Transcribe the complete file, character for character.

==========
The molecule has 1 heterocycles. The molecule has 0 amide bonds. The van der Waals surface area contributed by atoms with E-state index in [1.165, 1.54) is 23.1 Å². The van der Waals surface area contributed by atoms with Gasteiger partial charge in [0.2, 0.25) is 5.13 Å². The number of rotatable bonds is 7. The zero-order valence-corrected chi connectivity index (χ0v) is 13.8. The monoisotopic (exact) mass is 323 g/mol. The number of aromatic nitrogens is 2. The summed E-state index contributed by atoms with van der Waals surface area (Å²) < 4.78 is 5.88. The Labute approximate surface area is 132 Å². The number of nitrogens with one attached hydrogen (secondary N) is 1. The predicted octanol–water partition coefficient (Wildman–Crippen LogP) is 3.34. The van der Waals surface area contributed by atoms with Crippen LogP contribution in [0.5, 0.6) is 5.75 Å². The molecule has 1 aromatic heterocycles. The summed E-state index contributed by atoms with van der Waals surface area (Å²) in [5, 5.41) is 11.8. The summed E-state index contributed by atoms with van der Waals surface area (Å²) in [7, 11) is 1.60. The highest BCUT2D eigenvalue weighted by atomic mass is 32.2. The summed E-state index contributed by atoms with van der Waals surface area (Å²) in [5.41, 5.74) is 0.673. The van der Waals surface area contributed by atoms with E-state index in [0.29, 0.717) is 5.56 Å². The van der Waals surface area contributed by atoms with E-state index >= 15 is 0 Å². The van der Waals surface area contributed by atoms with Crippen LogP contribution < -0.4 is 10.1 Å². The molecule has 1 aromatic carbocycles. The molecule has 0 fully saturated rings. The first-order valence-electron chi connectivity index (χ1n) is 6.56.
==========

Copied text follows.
The molecule has 1 heterocycles. The molecule has 0 amide bonds. The van der Waals surface area contributed by atoms with E-state index in [1.165, 1.54) is 23.1 Å². The van der Waals surface area contributed by atoms with Gasteiger partial charge in [0.2, 0.25) is 5.13 Å². The number of rotatable bonds is 7. The zero-order valence-corrected chi connectivity index (χ0v) is 13.8. The monoisotopic (exact) mass is 323 g/mol. The number of aromatic nitrogens is 2. The summed E-state index contributed by atoms with van der Waals surface area (Å²) < 4.78 is 5.88. The Labute approximate surface area is 132 Å². The number of nitrogens with one attached hydrogen (secondary N) is 1. The predicted octanol–water partition coefficient (Wildman–Crippen LogP) is 3.34. The van der Waals surface area contributed by atoms with Crippen LogP contribution in [0.5, 0.6) is 5.75 Å². The molecule has 1 aromatic heterocycles. The summed E-state index contributed by atoms with van der Waals surface area (Å²) in [5, 5.41) is 11.8. The summed E-state index contributed by atoms with van der Waals surface area (Å²) in [7, 11) is 1.60. The highest BCUT2D eigenvalue weighted by atomic mass is 32.2. The summed E-state index contributed by atoms with van der Waals surface area (Å²) in [5.41, 5.74) is 0.673. The van der Waals surface area contributed by atoms with E-state index in [0.29, 0.717) is 5.56 Å². The van der Waals surface area contributed by atoms with E-state index >= 15 is 0 Å². The van der Waals surface area contributed by atoms with Crippen LogP contribution < -0.4 is 10.1 Å². The molecule has 1 aromatic carbocycles. The molecule has 0 fully saturated rings. The first-order valence-electron chi connectivity index (χ1n) is 6.56.